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Whitby Abbey

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Abbey Lane
Yorkshire, YO22 4JT
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Perched high on a cliff, it's easy to see why the haunting remains of Whitby Abbey were inspiration for Bram Stoker's gothic tale of 'Dracula'

Sink your teeth into years of history, amazing views and a packed events programme, just a short climb away from the picturesque Yorkshire seaside town of Whitby.

Want to find out about the history of Whitby Abbey?

The ruins of Whitby Abbey are among the finest sights on the Yorkshire Coast.  Whitby Abbey was a 7th-century Christian monastery that later became a Benedictine abbey. The abbey church was situated overlooking the North Sea on the East Cliff above Whitby on the Yorkshire Coast. The abbey and its possessions were confiscated by the crown under Henry VIII during the Dissolution of the Monasteries between 1536 and 1545.

Since that time, the ruins of the abbey have continued to be used by sailors as a landmark at the headland. Since the 20th century, the substantial ruins of the church have been declared a Grade I Listed building and are in the care of English Heritage.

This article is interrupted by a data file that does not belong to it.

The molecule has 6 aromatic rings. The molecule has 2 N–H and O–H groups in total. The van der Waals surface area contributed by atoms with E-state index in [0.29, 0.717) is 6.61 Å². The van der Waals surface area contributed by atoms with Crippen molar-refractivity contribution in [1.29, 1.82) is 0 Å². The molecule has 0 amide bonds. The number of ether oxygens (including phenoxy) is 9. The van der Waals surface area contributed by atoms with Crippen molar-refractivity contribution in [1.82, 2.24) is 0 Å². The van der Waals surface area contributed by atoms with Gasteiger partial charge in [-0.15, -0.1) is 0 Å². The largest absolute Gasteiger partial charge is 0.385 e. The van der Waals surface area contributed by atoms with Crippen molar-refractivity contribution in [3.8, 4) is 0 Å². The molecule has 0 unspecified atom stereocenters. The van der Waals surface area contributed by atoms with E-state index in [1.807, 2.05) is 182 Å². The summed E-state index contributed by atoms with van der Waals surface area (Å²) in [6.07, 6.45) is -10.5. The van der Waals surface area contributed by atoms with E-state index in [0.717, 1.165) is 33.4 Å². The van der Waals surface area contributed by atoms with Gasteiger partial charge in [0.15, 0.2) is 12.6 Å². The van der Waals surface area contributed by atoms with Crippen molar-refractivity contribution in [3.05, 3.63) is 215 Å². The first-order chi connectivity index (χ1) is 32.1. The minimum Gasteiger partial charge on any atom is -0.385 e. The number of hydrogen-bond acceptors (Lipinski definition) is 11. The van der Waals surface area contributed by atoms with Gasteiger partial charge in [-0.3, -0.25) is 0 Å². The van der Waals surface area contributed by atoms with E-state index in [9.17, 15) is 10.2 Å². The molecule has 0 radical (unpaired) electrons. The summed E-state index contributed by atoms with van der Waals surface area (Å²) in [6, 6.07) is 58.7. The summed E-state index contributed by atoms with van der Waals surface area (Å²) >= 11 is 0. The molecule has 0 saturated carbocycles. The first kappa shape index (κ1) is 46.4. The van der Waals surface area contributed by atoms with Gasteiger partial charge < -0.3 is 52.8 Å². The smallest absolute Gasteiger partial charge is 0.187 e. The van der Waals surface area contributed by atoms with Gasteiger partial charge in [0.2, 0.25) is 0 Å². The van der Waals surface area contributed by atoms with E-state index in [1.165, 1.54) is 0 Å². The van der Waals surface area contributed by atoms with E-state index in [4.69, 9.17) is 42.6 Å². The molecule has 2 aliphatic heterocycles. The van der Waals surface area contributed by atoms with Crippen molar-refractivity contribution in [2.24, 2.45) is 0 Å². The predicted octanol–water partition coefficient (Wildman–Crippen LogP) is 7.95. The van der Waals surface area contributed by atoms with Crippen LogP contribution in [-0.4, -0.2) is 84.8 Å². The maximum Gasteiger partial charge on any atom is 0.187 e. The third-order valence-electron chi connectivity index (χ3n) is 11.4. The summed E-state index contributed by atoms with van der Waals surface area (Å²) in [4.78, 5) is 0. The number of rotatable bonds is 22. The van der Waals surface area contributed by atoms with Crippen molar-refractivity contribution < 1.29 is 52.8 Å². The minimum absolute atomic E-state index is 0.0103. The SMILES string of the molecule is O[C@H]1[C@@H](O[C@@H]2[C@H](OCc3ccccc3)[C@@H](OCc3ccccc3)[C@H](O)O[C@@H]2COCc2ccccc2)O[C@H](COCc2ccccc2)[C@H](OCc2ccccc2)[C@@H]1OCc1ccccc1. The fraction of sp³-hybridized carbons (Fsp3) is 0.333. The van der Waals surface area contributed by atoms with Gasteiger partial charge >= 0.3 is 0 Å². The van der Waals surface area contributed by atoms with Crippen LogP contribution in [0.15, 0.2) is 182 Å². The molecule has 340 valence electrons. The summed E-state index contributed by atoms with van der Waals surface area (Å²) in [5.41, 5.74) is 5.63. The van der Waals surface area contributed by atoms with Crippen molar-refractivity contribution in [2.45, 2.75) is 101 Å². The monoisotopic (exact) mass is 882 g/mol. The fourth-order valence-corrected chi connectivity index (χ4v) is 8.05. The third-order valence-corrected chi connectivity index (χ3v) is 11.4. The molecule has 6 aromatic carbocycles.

The abbey is a setting in Bram Stoker’s Dracula (1897). Count Dracula as a creature resembling a large dog which came ashore at the Whitby headland runs up the 199 steps to the graveyard of St Mary's Church in the shadow of the abbey ruins. 

For a more detailed look at the history of Whitby Abbey throughout the ages, click here.

There is onsite parking at Whitby Abbey where you can view the ancient ruins and check out the interactive visitor centre to view archaeological finds and spectacular audio-visual displays.

Book direct

Clicking "Book direct” will take you directly to the website of your chosen place